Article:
The election result in Turkey was barely affected by last summer's Gezi Park protests, recent accusations of corruption against the ruling AKP and the on-going open conflict with the Gulen Movement. This is primarily due to the nation's economic situation and the fact that the AKP now controls most of the country's media outlets. By Ekrem Guezeldere in IstanbulMore

An opponent of the AKP government holds up two posters of Prime Minister Erdogan with the slogan "Big thief" (photo: Reuters)

Eleven years of Erdogan

Hard times for the "champion" of political Islam

As everything points to a clear victory for the AKP in Turkey's local elections, Turkish political scientist Cengiz Aktar takes stock of 11 years of Erdogan's rule. He says that Turkey's political and economic problems are home made and are caused by the fact that the AKP has been in power for too long and Erdogan's growing inability to enter into political co-operation. Nevertheless, he cautions against celebrating the downfall of political IslamMore

Turkish Prime Minister Recep Tayyip Erdogan visiting Iranian President Hassan Rouhani on 29 January 2014 (photo: MEHR)

Turkish–Iranian relations

"Zero problems" with the Islamic Republic

Even at the height of diplomatic tensions with Iran and after an intensification of sanctions against the country, Turkey did not fall in with the West's strict line on Iran. Sinan Ulgen explains whyMore

Turkish Prime Minister Recep Tayyip Erdogan (photo: dpa/picture-alliance)

The Erdogan administration

Turkey's paradigm shift

Since coming to power 12 years ago, Turkey's Justice and Development Party (AKP) has launched the most far-reaching process of democratisation the country has ever known and facilitated an unprecedented economic upswing. According to Cemal Karakas, however, it has not all been positive; there have been some worrying developments too, particularly in recent yearsMore

Ihsan Eliacik (photo: DW/Senada Sokollu)

Interview with Turkish theologian Ihsan Eliacik

The Koran and social justice

Ihsan Eliacik is the first proponent of an "Islamic socialism" in Turkey. In his teachings, he criticises the neo-liberal policies of the AKP and calls for a socialist reading of the Koran. Interview by Ceyda NurtschMore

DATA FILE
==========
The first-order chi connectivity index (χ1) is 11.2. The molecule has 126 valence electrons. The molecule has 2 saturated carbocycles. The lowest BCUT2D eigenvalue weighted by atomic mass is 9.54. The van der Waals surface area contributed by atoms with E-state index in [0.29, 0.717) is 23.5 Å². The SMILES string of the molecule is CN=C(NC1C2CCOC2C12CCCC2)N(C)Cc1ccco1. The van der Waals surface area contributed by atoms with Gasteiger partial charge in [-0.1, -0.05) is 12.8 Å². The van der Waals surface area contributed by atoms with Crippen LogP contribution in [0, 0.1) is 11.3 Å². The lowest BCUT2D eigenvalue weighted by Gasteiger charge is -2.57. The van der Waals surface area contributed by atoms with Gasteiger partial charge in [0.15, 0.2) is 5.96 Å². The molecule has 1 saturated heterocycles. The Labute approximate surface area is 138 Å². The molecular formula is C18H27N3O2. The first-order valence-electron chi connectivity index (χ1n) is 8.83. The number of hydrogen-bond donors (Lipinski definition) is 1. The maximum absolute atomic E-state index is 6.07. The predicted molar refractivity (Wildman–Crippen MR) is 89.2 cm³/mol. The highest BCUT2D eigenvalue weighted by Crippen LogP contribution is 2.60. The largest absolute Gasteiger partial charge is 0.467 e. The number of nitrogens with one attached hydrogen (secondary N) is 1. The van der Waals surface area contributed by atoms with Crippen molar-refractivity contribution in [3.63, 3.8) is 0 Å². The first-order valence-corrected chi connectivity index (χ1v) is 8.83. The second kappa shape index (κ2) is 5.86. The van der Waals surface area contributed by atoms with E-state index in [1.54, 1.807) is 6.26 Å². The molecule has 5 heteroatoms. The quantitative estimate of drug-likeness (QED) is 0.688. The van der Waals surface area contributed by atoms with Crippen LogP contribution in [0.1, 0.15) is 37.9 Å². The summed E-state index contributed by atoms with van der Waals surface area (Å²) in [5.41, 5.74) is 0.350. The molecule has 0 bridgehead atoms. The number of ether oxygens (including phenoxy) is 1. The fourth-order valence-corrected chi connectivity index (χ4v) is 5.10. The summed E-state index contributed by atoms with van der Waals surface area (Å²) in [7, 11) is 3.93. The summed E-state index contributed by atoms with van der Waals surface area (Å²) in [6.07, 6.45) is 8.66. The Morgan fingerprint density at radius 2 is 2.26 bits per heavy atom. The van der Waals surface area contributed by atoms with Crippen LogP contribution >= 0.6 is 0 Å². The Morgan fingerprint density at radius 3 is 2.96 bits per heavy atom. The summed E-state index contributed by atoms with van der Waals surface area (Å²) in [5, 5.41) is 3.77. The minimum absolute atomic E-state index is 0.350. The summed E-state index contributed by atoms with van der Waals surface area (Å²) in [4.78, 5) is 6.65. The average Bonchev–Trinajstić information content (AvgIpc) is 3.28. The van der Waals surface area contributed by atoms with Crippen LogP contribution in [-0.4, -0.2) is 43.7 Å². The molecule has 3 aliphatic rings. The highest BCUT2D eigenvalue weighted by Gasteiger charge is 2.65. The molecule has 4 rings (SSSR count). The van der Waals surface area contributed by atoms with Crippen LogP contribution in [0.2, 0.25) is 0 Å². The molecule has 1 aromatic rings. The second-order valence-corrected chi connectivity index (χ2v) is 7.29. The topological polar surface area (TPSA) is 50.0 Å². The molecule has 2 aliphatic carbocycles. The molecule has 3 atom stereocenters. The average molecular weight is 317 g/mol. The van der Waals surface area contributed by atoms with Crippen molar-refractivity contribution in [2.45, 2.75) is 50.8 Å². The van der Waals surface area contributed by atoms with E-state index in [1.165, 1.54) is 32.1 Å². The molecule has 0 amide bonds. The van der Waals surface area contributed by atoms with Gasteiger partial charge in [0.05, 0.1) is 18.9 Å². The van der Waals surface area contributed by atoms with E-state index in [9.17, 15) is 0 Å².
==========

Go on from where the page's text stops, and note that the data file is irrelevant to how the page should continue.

Recep Tayyip Erdogan in Ankara (photo: Reuters)

Turkey's corruption scandal

No light at the end of the tunnel

As the massive corruption investigation targeting allies of Recep Tayyip Erdogan continues, the Turkish prime minister has accused the judiciary of a conspiracy against his government. But what is behind these accusations? Ulrike Dufner has some answersMore

Dr. Günter Seufert (photo: DW)

The Gulen Movement Strikes Back

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"Power Struggle Weakens Erdogan"

Supporters of the Gulen movement and Turkish Prime Minister Recep Tayyip Erdogan are now at odds with each other. Turkey expert Günter Seufert explains what this power struggle means for ErdoganMore

Fethullah Gülen (photo: Reuters)

The Gülen Movement in Turkey

Struggling against the "Soldiers of Light"

For a long while, the movement led by preacher Fethullah Gülen was aligned with Turkish Prime Minister Erdogan. But the old marriage of convenience has turned sour – with both sides stopping at nothing to cast the other in the bad light. By Michael Martens in IstanbulMore

A branch of the Bank Asya in Istanbul (photo: picture alliance/Tone Koene)

Turkey

Growing Popularity of Islamic Banks

Can religious faith, God and money ever be brought into a harmonious co-existence? Yes, they can, say the acolytes of Islamic banking. Islamic banks are becoming ever more popular in Turkey, even if not everyone is particularly enthusiastic about the development.More